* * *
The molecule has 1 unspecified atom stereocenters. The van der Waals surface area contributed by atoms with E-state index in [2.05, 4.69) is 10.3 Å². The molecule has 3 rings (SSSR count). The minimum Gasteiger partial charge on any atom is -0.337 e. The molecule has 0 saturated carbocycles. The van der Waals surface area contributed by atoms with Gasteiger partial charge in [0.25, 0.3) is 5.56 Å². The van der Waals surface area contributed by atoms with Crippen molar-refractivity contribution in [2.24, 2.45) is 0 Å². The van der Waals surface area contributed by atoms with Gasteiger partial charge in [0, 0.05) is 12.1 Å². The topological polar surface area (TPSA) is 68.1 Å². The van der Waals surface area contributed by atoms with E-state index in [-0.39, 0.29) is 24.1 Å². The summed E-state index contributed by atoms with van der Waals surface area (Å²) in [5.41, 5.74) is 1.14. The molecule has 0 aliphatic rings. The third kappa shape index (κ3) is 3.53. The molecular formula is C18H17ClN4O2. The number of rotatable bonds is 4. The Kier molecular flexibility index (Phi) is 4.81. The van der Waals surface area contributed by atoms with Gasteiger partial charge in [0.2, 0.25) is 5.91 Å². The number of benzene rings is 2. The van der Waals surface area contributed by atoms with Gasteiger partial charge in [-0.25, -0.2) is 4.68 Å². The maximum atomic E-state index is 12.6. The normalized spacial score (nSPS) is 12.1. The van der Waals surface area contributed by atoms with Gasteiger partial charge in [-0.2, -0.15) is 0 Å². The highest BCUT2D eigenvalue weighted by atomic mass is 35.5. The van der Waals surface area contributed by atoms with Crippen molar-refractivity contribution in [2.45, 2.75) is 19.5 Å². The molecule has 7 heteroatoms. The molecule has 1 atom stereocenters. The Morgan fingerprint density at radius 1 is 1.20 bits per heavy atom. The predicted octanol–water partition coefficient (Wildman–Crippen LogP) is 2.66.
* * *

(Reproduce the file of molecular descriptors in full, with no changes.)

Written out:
The molecule has 1 unspecified atom stereocenters. The van der Waals surface area contributed by atoms with E-state index in [2.05, 4.69) is 10.3 Å². The molecule has 3 rings (SSSR count). The minimum Gasteiger partial charge on any atom is -0.337 e. The molecule has 0 saturated carbocycles. The van der Waals surface area contributed by atoms with Gasteiger partial charge in [0.25, 0.3) is 5.56 Å². The van der Waals surface area contributed by atoms with Crippen molar-refractivity contribution in [2.24, 2.45) is 0 Å². The van der Waals surface area contributed by atoms with Gasteiger partial charge in [0, 0.05) is 12.1 Å². The topological polar surface area (TPSA) is 68.1 Å². The van der Waals surface area contributed by atoms with E-state index in [-0.39, 0.29) is 24.1 Å². The summed E-state index contributed by atoms with van der Waals surface area (Å²) in [5.41, 5.74) is 1.14. The molecule has 0 aliphatic rings. The third kappa shape index (κ3) is 3.53. The molecular formula is C18H17ClN4O2. The number of rotatable bonds is 4. The Kier molecular flexibility index (Phi) is 4.81. The van der Waals surface area contributed by atoms with Gasteiger partial charge in [0.2, 0.25) is 5.91 Å². The number of benzene rings is 2. The van der Waals surface area contributed by atoms with Gasteiger partial charge in [-0.25, -0.2) is 4.68 Å². The maximum atomic E-state index is 12.6. The normalized spacial score (nSPS) is 12.1. The van der Waals surface area contributed by atoms with Gasteiger partial charge in [-0.2, -0.15) is 0 Å². The highest BCUT2D eigenvalue weighted by atomic mass is 35.5. The van der Waals surface area contributed by atoms with Crippen molar-refractivity contribution in [2.45, 2.75) is 19.5 Å². The molecule has 7 heteroatoms. The molecule has 1 atom stereocenters. The Morgan fingerprint density at radius 1 is 1.20 bits per heavy atom. The predicted octanol–water partition coefficient (Wildman–Crippen LogP) is 2.66.